Universal Neural Style Transfer | Two Minute Papers #213



The paper “Universal Style Transfer via Feature Transforms” and its source code is available here:
https://arxiv.org/abs/1705.08086
https://github.com/Yijunmaverick/UniversalStyleTransfer

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Fahad Hashmi is one of the known Software Engineer and blogger likes to blog about design resources. He is passionate about collecting the awe-inspiring design tools, to help designers.He blogs only for Designers & Photographers.

38 thoughts on “Universal Neural Style Transfer | Two Minute Papers #213

  • December 13, 2017 at 10:36 pm
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    A couple of commenters have asked what's so special about this method as compared to what's been around for the past two years:

    The original algo from Gatys in 2015 still produces the most visually pleasing results as far as I know. It poses style transfer as an optimization objective where a noise image is fed forward through a pre-trained image classification net like VGG16, and the loss balances between content/style losses that encourage it to match the VGG features of given content/style images at multiple layers. The error is backpropagated and the noise image is updated with a gradient descent step. The forward/backward/update process is repeated up to hundreds of times, and so this is typically slow and can't stylize in real-time.

    jcjohnson in 2016 introduced a 'fast' style transfer approach that addresses the speed issue with somewhat lower quality results. It uses a separate 'image transformation network' that's trained to apply a single style to input content images with only a forward pass. It also uses VGG to calculate a similar loss during training, but at test time only the transformation net is needed. Most style transfer mobile apps likely use a variation of this.

    There are a couple of extensions to the 'fast' architecture that support multiple styles without needing to train a new net for each. One of these is Conditional Instance Normalization from Google Magenta https://magenta.tensorflow.org/2016/11/01/multistyle-pastiche-generator. However, this is limited to a pre-set # of styles that have to be supplied during training. Adding an unseen style to the net requires training with a new set of params.

    This paper is 'universal' in the sense of having the flexibility to generalize to arbitrary styles while also being fast. In fact, there is no explicit style transfer objective and style images aren't even needed for training. The architecture is simply an autoencoder trained to decode VGG features to reconstruct the image that's fed in.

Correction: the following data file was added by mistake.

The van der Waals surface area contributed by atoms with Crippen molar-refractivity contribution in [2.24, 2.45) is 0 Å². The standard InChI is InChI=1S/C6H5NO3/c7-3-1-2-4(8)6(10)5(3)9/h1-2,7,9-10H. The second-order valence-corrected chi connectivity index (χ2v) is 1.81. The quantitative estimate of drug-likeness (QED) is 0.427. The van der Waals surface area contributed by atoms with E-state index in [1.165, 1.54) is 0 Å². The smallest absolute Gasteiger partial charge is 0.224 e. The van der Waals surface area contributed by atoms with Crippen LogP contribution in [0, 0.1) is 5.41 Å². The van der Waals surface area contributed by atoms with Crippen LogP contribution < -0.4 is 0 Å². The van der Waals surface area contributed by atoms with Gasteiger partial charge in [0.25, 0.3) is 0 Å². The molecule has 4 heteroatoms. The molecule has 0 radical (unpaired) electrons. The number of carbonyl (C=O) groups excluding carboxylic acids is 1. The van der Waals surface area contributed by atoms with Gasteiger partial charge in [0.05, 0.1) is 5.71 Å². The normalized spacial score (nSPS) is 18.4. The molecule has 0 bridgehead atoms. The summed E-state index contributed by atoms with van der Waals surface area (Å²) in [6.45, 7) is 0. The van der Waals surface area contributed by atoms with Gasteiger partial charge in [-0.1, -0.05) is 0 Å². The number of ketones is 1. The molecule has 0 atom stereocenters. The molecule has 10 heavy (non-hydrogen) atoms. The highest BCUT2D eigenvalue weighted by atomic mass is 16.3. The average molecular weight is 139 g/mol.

The style transfer magic is applied at test time by combining the content/style image features using a Whitening-Coloring Transform https://goo.gl/9eUnUW. This relies on the insight that style information is represented by the feature statistics, and so transferring the mean/covariance of the style features to the content with WCT is sufficient to preserve the structure of the content while applying style. The stylized result is then obtained by forwarding the transformed features through the decoder. The results still aren't as good as Gatys, but in the realm of fast approaches it feels like the conceptually cleanest.

    And to plug my own work: I've implemented this paper in TensorFlow https://github.com/eridgd/WCT-TF

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  • December 13, 2017 at 10:36 pm
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    I didn't really understand the difference between the old method and the new one. Could you elaborate a bit on this in the comments?

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  • December 13, 2017 at 10:36 pm
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    What about the hypothesis that the essence of idealisation in the brain is merely (usually) the result of this "bottlenecking", (or just heavy data compression achieved by some means)?

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  • December 13, 2017 at 10:36 pm
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    wait, let me guess, throw random ANN at wall, see what sticks, publish paper. hey, i have an idea! just train an ANN to write papers about ANNs and have an ANN summarize those papers and create youtube video of them.

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  • December 13, 2017 at 10:36 pm
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    "Universal Neural Style Transfer " Oh cmon. How does that now mean transferring your consciousness into another mind?!?!

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  • December 13, 2017 at 10:36 pm
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    2:28 It is not clear at all how the two inputs are combined. How does this "Feature Transforms" step work?

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  • December 13, 2017 at 10:36 pm
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    Am I the only one who thinks that these are worse than the previous versions it was compared against? Or is the main improvement in speed rather than quality?